Burke's vital error was his inability to see that a root and branch revolution was, under the conditions, inevitable. His cardinal position, from which he deduced so many important conclusions, namely, that, the parts and organs of the old constitution of France were sound, and only needed moderate invigoration, is absolutely mistaken and untenable. There was not a single chamber in the old fabric that was not crumbling and tottering. The court was frivolous, vacillating, stone deaf and stone blind; the gentry were amiable, but distinctly bent to the very last on holding to their privileges, and they were wholly devoid both of the political experience that only comes of practical responsibility for public affairs, and of the political sagacity that only comes of political experience. The parliaments or tribunals were nests of faction and of the deepest social incompetence. The very sword of the state broke short in the king's hand. If the king or queen could either have had the political genius of Frederick the Great, or could have had the good fortune to find a minister with that genius, and the good sense and good faith to trust and stand by him against mobs of aristocrats and mobs of democrats; if the army had been sound and the states-general had been convoked at Bourges or Tours instead of at Paris, then the type of French monarchy and French society might have been modernized without convulsion.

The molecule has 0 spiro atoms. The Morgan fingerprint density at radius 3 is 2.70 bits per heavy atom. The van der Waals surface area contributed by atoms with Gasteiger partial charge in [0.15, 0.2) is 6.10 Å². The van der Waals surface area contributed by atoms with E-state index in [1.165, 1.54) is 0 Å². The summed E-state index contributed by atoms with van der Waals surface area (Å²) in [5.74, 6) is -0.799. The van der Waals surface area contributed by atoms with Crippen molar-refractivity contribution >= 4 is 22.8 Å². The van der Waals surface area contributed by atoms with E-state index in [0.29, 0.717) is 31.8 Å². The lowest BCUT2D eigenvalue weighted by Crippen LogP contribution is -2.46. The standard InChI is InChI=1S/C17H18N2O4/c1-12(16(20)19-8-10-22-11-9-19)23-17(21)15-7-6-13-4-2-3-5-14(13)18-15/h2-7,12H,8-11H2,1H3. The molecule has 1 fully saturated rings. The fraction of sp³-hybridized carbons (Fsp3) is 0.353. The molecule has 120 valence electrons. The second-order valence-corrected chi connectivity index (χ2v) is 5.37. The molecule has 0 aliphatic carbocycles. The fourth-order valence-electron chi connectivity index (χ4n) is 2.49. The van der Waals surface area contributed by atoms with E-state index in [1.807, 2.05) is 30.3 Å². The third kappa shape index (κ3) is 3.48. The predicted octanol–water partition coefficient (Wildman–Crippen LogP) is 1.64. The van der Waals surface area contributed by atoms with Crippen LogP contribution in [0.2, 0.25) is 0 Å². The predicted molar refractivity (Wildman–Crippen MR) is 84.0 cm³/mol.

But none of these conditions existed.
When he dealt with the affairs of India Burke passed over the circumstances of our acquisition of power in that continent. "There is a sacred veil to be drawn over the beginnings of all government," he said. "The first step to empire is revolution, by which power is conferred; the next is good laws, good order, good institutions, to give that power stability." Exactly on this broad principle of political force, revolution was the first step to the assumption by the people of France of their own government. Granted that the Revolution was inevitable and indispensable, how was the nation to make the best of it? And how were surrounding nations to make the best of it? This was the true point of view. But Burke never placed himself at such a point. He never conceded the postulate, because, though he knew France better than anybody in England except Arthur Young, he did not know her condition well enough. "Alas!" he said, "they little know how many a weary step is to be taken before they can form themselves into a mass which has a true political personality."